"the spirit helpers were with me at that moment. ... When we reached the opening of the lagoon I saw twelve men, six on one side, six on the other, leaving a space between them.... When I became conscious of my surroundings, I was in the depths of the lagoon – they had thrown me into the sea. When the time came for them to raise me from the depths ... . And when the hiuruha raised me, I touched the bottom and stood up. When D called the diyubariuna song when they took me from the depths to the heights ... ... I saw the clouds at the same level as my eyelashes."

pp. 33-34 formal retreat of the same woman to become a buyai : being instructed by the spirits (hiuruha) themselves {by hearing their voices praeternaturally?}

p. 33

"everything in the dubai is covered with white sheets, including the altar. ... A special bath is prepared ... . After you bathe, you receive holy water and buwe (fragrant tobacco smoke). ... Before you enter the dubai your hair is plaited ... . You stay for one month in the gule, in that house; fifteen days in and fifteen days out. ...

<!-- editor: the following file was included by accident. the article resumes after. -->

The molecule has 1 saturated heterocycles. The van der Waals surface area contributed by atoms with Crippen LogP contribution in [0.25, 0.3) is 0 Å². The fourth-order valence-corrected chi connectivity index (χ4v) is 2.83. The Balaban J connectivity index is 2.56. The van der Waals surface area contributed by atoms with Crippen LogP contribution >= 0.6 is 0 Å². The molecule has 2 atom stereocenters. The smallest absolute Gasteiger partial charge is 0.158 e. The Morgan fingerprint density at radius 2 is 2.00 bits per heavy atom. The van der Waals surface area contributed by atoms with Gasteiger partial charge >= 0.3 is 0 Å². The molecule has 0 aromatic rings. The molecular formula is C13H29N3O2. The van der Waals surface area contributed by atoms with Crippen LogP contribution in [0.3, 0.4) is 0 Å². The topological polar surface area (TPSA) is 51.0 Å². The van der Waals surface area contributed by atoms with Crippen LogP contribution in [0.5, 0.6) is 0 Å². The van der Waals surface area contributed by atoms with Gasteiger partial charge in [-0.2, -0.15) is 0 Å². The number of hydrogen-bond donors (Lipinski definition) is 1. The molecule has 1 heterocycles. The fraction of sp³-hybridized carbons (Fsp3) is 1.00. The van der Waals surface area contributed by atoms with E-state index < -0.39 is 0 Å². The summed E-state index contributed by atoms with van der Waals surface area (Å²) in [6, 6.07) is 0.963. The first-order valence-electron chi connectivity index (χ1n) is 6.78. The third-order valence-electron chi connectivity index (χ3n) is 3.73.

There will be another medium with you, but not in the dubai; you will be in one section, she in another. She will visit you occasionally. If she comes when the hiuruha are with you, you can’t speak to her, nor she to you; you cannot speak to anyone ... . This thing is strange to you. ... everything the hiuruha tell you to do, you do it, because you are afraid of them. Then they will teach you everything and show you what to do – the songs for this, the songs for that. ... when they arrive, they sing it for you, then they call for you to sing it. ...

p. 34

There is no food; you remain without food ... . ... After you’ve learnt everything, then you can come out. {Apparently, the spirits teach to the apprentice-initiate whatever lore that the established medium hath suggested to them for them to so teach.} When you leave the dubai you practice what you have learned."